"Sunday Bloody Sunday" is the opening track and third single from U2's 1983 album, War. The song is noted for its militaristic drumbeat, simple but harsh guitar, and melodic harmonies. One of U2's most overtly political songs, its lyrics describe the horror felt by an observer of The Troubles in Northern Ireland. The title and critically charged lyrics have been attributed to Bloody Sunday, which occurred on January 30th, 1972, when British paratroopers opened fire on unprovoked unarmed Catholic Northern Irish independence marchers. Formal government apologies were eventually issued to the families of the 14 killed and 13 injured. http://www.britannica.com/EBchecked/topic/726532/Bloody-Sunday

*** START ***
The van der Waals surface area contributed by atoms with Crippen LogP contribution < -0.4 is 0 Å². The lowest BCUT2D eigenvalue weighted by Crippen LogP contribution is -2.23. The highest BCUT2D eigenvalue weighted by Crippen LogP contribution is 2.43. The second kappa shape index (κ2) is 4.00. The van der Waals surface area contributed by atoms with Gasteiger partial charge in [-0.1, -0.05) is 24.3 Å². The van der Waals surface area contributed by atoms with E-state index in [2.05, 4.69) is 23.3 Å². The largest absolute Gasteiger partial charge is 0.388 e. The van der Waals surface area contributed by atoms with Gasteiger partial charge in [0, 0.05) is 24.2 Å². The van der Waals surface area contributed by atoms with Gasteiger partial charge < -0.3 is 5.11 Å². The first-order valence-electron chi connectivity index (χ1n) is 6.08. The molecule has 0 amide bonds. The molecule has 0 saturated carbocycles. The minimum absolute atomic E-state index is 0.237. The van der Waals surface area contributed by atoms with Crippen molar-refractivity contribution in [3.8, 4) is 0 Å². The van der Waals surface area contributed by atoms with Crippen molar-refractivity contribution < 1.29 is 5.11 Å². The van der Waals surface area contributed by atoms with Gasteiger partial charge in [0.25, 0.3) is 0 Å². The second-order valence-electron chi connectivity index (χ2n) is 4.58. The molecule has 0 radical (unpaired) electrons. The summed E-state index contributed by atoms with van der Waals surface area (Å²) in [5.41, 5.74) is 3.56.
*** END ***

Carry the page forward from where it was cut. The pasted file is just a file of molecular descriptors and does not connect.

The single was released in March 1983 in Germany and The Netherlands only; "Two Hearts Beat As One" was released instead in other territories. Along with "New Year's Day", the song helped U2 reach a wider listening audience. It was generally well-received by critics on the album's release.
The song has remained a staple of U2's live concerts. During its earliest performances, the song created controversy. Bono reasserted the song's anti-hate, anti-sectarian-violence message to his audience for many years. Today, it is considered one of U2's signature songs, being one of the band's most performed songs. Critics rate it among the best political protest songs, and it has been covered by over a dozen artists. It was named the 268th greatest song by Rolling Stone on their list of the 500 Greatest Songs of All Time.